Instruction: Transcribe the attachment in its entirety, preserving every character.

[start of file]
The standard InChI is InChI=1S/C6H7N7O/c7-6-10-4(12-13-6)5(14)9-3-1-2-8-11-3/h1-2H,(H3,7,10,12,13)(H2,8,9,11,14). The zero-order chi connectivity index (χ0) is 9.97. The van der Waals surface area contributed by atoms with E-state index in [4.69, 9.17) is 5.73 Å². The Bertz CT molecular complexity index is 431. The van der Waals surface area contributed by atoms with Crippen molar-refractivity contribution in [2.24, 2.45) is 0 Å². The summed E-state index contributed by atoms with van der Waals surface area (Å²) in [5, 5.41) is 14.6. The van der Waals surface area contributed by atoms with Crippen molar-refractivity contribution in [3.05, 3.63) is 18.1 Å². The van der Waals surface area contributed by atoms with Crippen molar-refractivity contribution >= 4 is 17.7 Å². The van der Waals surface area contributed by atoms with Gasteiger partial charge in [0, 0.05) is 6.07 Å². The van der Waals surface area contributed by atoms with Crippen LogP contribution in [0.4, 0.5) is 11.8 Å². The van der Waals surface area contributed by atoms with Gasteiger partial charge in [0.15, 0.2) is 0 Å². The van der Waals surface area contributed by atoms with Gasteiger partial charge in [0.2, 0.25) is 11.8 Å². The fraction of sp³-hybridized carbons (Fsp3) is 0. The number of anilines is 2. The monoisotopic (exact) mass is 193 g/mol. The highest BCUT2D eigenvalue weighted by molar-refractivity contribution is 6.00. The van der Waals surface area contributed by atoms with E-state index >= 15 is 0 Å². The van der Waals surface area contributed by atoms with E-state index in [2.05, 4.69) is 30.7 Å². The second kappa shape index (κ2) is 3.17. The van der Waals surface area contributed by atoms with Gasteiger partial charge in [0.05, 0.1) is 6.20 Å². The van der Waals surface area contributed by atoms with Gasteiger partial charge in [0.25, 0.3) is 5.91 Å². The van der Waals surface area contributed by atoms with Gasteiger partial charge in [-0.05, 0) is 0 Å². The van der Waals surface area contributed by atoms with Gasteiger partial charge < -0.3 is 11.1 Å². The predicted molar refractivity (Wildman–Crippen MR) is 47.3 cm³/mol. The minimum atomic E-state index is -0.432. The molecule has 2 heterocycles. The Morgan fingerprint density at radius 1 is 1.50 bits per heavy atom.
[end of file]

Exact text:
The standard InChI is InChI=1S/C6H7N7O/c7-6-10-4(12-13-6)5(14)9-3-1-2-8-11-3/h1-2H,(H3,7,10,12,13)(H2,8,9,11,14). The zero-order chi connectivity index (χ0) is 9.97. The van der Waals surface area contributed by atoms with E-state index in [4.69, 9.17) is 5.73 Å². The Bertz CT molecular complexity index is 431. The van der Waals surface area contributed by atoms with Crippen molar-refractivity contribution in [2.24, 2.45) is 0 Å². The summed E-state index contributed by atoms with van der Waals surface area (Å²) in [5, 5.41) is 14.6. The van der Waals surface area contributed by atoms with Crippen molar-refractivity contribution in [3.05, 3.63) is 18.1 Å². The van der Waals surface area contributed by atoms with Crippen molar-refractivity contribution >= 4 is 17.7 Å². The van der Waals surface area contributed by atoms with Gasteiger partial charge in [0, 0.05) is 6.07 Å². The van der Waals surface area contributed by atoms with Crippen LogP contribution in [0.4, 0.5) is 11.8 Å². The van der Waals surface area contributed by atoms with Gasteiger partial charge in [0.15, 0.2) is 0 Å². The van der Waals surface area contributed by atoms with Gasteiger partial charge in [0.2, 0.25) is 11.8 Å². The fraction of sp³-hybridized carbons (Fsp3) is 0. The number of anilines is 2. The monoisotopic (exact) mass is 193 g/mol. The highest BCUT2D eigenvalue weighted by molar-refractivity contribution is 6.00. The van der Waals surface area contributed by atoms with E-state index >= 15 is 0 Å². The van der Waals surface area contributed by atoms with E-state index in [2.05, 4.69) is 30.7 Å². The second kappa shape index (κ2) is 3.17. The van der Waals surface area contributed by atoms with Gasteiger partial charge in [0.05, 0.1) is 6.20 Å². The van der Waals surface area contributed by atoms with Gasteiger partial charge in [0.25, 0.3) is 5.91 Å². The van der Waals surface area contributed by atoms with Gasteiger partial charge in [-0.05, 0) is 0 Å². The van der Waals surface area contributed by atoms with Gasteiger partial charge < -0.3 is 11.1 Å². The predicted molar refractivity (Wildman–Crippen MR) is 47.3 cm³/mol. The minimum atomic E-state index is -0.432. The molecule has 2 heterocycles. The Morgan fingerprint density at radius 1 is 1.50 bits per heavy atom.